Posts Taggedread later
I’ve made no qualms about the fact that one of my most-used iPad apps is Instapaper. It’s been on my iPad since the first day I got one, making a meaningful difference in my day-to-day life that helps me be more efficient. Thanks to Instapaper, I’m saving anything and everything I find on the Web that I want to “read later.”
That being said, before today’s update for Instapaper to reflect some of the changes made to the iPhone design, the app has been lacking next to some of its colleagues. Today’s update changes a lot of that. Does it make the app better for longtime users on iOS 7? Read on to find out.
I love Pinboard. Until not long ago, I was doubting whether or not I thought it would be a valuable purchase, but holy cow, do I love Pinboard. My problem is finding an iOS app that I really like using Pinboard with — one that meets high standards in design and functionality. It has to work and do most of what I need it to, but it also has to look stunning. Whether or not that makes me shallow is trivial — nobody wants to use ugly apps.
Until recently, none of the apps I’d seen or tried — and even some of the heavily-endorsed apps like Pushpin — are aesthetically pleasing to me. On iOS 7, all of them seem too textured or too heavy for my liking. That’s why I was insanely excited about Pincase — a Pinboard app exclusively for the new iOS. Read on to find out if Pincase can be your new Pinboard home.
I’ve been an Instapaper devotee for a while. When people talk about their “workflows,” Instapaper is a vital part of mine. There’s a few things I really like about it (especially its business model, but I won’t get political). That being said, iOS 7 is bringing about a sea of change. Between that massive update and Betaworks’ acquisition of Instapaper, I was curious about the other offerings.
Although I know that there’s an update to Instapaper for iPhone that’s pretty nice and a bigger update for iPad coming, Pocket beat them to the market. With the newest updates to Pocket, the app is now built for iOS 7 and comes complete with all the new technologies that the update enables. Read on to find out what I think.
Recently, I got myself a Pinboard account to start saving articles that were important to me for archival purchases. At about $10 a pop, it’s not too expensive and it seemed like it was an easy cross-platform way to get access to web articles that are important to me.
That being said, I really wanted to find a way to access these articles on my devices. Pinboard’s great, but the website doesn’t look fantastic on mobile devices — even iPads — and I wanted a Pinboard app with a great interface. This is why I decided to give Prickle a shot. It’s got one of the most beautiful interfaces I’ve ever seen for a Pinboard app. Read on to find out if it’s worth your hard-earned cash.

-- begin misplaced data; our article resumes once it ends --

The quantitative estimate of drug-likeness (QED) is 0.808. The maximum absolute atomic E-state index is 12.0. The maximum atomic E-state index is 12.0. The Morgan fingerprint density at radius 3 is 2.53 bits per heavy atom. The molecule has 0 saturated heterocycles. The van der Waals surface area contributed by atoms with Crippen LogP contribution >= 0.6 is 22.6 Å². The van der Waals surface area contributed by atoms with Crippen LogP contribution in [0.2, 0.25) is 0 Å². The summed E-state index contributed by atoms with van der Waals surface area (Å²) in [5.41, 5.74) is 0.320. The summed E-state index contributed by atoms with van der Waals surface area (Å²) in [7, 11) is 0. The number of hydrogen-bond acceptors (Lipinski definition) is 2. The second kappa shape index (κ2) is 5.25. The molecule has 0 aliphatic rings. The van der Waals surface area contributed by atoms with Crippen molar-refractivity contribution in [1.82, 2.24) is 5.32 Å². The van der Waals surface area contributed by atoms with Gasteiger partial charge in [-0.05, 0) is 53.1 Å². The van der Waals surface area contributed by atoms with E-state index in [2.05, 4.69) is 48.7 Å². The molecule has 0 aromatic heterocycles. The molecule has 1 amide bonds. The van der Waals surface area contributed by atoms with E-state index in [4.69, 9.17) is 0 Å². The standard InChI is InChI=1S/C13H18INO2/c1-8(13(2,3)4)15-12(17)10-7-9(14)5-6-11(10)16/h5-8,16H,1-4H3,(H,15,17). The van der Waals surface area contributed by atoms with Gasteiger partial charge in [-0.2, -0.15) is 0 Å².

At $4.99, Articles is by far the most expensive Wikipedia option in the App Store. I approached it with a little bit of trepidation and a lot of doubt, wondering why on earth I would want to spend that kind of money on what’s basically a Wikipedia app. Up until this point, like many people I’m sure, I was using Wikipanion for my Wikipedia needs, which is great but I think that Articles is way better.
Articles is more or less a special interface for Wikipedia articles. The interface espouses a different philosophy than its competition. Articles is meant for long-form reading and learning, and it feels to me like the Instapaper or Pocket of Wikipedia. I’ve been looking for an app like this – one that treats Wikipedia like a real encyclopedia that should be read and enjoyed. And this app more than does the trick.
Three services dominate the read later category. They are Instapaper, Read It Later, and Readability. Instapaper and Read It Later have been around the longest but Readability has been gaining a lot of transaction ever since the service was released last year and re-branded with a free service this year. I have mostly been an Instapaper user over the last couple of years but have looked at Read It Later every so often, and I wanted to take a look at all three services to determine if I still am happy with Instapaper as my read it later app of choice!
Read later services take articles, content, and websites, and let you save items in a queue for you to read later. The services will strip out all of the ads and weird formatting to leave you with just text. Instapaper and Read It Later download these articles to your iPad so you can read them offline as well.
Instapaper has gotten more than its share of love over here on iPad.AppStorm. Consistently rated among the most useful apps and best-of lists, Instapaper is an app and service that has made reading anything you find on the web a joy again.
With version 4.0, Instapaper has gone through some serious changes. The iPad version has changed the most of all, sporting a brand-new interface that utilizes all of the iPad’s large display.